Five Great Short Films Inside Longer Ones

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They’re like Russian dolls, but cinematic.

There are plenty of perfect sequences in movies: masterfully edited moments that stand out from the rest of the larger work. The shower scene in Psycho. The inter-cutting between baptism and massacre towards the end of The Godfather. The spooky CGI-laden orgy scene in Eyes Wide Shut. In these cases, the sequences were essential to the rest of the film. But every so often a filmmaker sneaks a piece of mini-perfection into their movie that’s so self-contained, such an unnecessary tangent, it can stand alone as its own perfect short. Here are five.

5. The Winkie’s Diner Scene in Mulholland Drive

Perhaps this scene made more sense in the grand scheme of Mulholland Drive’s initial production shoot, when it was supposed to be a TV pilot — maybe David Lynch’s plan was to have an entire series arc for the two characters in the diner. But as it stands, they come out of nowhere, have this conversation about dreams, and then go off into the ether. In the context of the final film, the only reason to include this five-minute self-contained short is to highlight the whole “dreams versus reality” theme going on. Oh, and to scare the living shit out of the viewers — this is one of the greatest horror moments in film history.

4. The Henley sequence in The Social Network

You’re an hour or so into standard quickly-paced, dialogue-heavy Aaron Sorkin fare when all of a sudden, out of nowhere, David Fincher starts blasting an industrialized version of “In the Hall of the Mountain King” and unleashes this slickly-edited, dramatically-shot two-minute rowing race. It’s pure Nike commercial adrenaline, really for no reason at all. There’s good reason to believe that Fincher got sick of everyone praising Alejandro Gonzalez Inarritu’s epic “Write the Future” ad and decided to remind folks he’s not too shabby in the sports short-form department either.

3. Intro to Magnolia

Paul Thomas Anderson begins his sprawling, interwoven tale of Los Angelenos with daddy issues through this exquisite retelling of three urban legends, all illustrating the “everything is connected” reality that will be on full display for the next 180 minutes. While the rest of the movie has its fair share of set pieces (the sing-a-long to Aimee Mann’s “Wise Up,” for starters), it’s this five-minute chunk where Anderson gets to flex his Scorsese-like camera moves and editing tricks while getting the rest of our hopes up for a full-season order of a Strange Coincidences with Ricky Jay TV show.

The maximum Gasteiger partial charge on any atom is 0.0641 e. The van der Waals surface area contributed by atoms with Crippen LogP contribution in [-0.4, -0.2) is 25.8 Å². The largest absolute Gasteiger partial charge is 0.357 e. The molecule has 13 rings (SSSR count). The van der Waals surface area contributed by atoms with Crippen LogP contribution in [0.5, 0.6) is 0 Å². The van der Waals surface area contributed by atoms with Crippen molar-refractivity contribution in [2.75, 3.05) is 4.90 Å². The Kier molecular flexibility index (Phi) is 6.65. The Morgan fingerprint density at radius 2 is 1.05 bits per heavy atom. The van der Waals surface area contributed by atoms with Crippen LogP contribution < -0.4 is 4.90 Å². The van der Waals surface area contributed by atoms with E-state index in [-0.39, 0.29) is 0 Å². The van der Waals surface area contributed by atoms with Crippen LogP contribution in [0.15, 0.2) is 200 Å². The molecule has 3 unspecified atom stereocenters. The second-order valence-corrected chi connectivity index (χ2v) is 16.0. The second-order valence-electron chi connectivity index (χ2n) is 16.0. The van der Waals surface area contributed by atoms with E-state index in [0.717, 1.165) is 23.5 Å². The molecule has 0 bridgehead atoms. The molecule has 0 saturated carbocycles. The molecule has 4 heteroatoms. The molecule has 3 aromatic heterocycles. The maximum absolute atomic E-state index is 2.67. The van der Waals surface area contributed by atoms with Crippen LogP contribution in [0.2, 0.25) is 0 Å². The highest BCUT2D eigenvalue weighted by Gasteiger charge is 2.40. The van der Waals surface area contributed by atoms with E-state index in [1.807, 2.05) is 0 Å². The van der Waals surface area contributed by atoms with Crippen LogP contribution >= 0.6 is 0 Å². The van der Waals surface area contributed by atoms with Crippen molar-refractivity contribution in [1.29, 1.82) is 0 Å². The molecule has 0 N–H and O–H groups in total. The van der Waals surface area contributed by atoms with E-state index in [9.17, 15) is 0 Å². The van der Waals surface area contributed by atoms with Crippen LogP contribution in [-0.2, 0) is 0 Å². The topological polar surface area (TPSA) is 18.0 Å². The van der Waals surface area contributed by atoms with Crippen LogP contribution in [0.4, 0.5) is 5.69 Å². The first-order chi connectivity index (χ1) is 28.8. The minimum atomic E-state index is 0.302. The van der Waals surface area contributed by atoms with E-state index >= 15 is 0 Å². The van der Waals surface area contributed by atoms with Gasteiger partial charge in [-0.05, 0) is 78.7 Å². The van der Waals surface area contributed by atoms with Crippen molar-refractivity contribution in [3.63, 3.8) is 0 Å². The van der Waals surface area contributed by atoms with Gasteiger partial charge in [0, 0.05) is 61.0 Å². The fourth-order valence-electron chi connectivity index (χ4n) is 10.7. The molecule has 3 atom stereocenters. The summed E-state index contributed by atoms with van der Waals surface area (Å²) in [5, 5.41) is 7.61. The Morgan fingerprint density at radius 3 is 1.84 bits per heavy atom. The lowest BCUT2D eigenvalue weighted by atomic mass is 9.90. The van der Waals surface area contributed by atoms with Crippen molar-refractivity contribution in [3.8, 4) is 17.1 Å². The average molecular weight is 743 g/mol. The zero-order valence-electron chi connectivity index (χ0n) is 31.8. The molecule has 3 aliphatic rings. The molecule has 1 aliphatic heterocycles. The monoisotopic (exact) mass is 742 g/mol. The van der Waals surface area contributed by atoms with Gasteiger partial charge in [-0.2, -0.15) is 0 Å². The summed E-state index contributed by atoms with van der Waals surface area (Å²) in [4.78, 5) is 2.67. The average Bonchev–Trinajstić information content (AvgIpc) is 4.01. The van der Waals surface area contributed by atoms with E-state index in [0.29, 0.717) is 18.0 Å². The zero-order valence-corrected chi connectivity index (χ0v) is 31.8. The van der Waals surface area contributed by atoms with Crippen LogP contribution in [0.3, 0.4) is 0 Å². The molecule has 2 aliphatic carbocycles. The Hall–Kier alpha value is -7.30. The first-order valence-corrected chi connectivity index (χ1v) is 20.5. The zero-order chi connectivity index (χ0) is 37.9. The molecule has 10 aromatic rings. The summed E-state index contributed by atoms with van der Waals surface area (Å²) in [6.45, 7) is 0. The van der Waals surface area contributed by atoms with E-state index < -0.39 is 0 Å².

2. The Goy’s Teeth Tale from A Serious Man

This scene is the perfect example of a shorter scene that can stand alone while still encompassing the broad themes addressed in the movie. In the middle of this Coen Brothers tour de force, Larry Gopnik goes into his Rabbi’s office to address mid-life questions of faith and is told this cryptic anecdote — also set to Jimi Hendrix’s “Machine Gun” — about another local man who also came searching for answers. The story turns out to be nothing more than a slick digression to nowhere, leaving Larry even more angry and befuddled than when he came in. The take-away message: no one knows nothing about anything, so stop asking.

1. Victor’s Trip in The Rules of Attraction

You can’t find a more over-the-top character introduction than this hyper-kinetic techno-infused four-minute-long account of debauchery, drug use, and general Ugly Americanism. In order to introduce us to Victor Ward, a relatively minor character in the film, director Roger Avary followed around an always-in-character Kip Pardue to fifteen European cities in fifteen days, amassing seventy hours of footage to work with. (Avary eventually cut a full-length feature out of this footage, Glitterati, that never saw the light of day for legal reasons; author Bret Easton Ellis described it as “basically ninety minutes of him in character seducing women throughout Europe.”) This is by far the most elegant and creative sequence in Avary's spotty filmography as a director.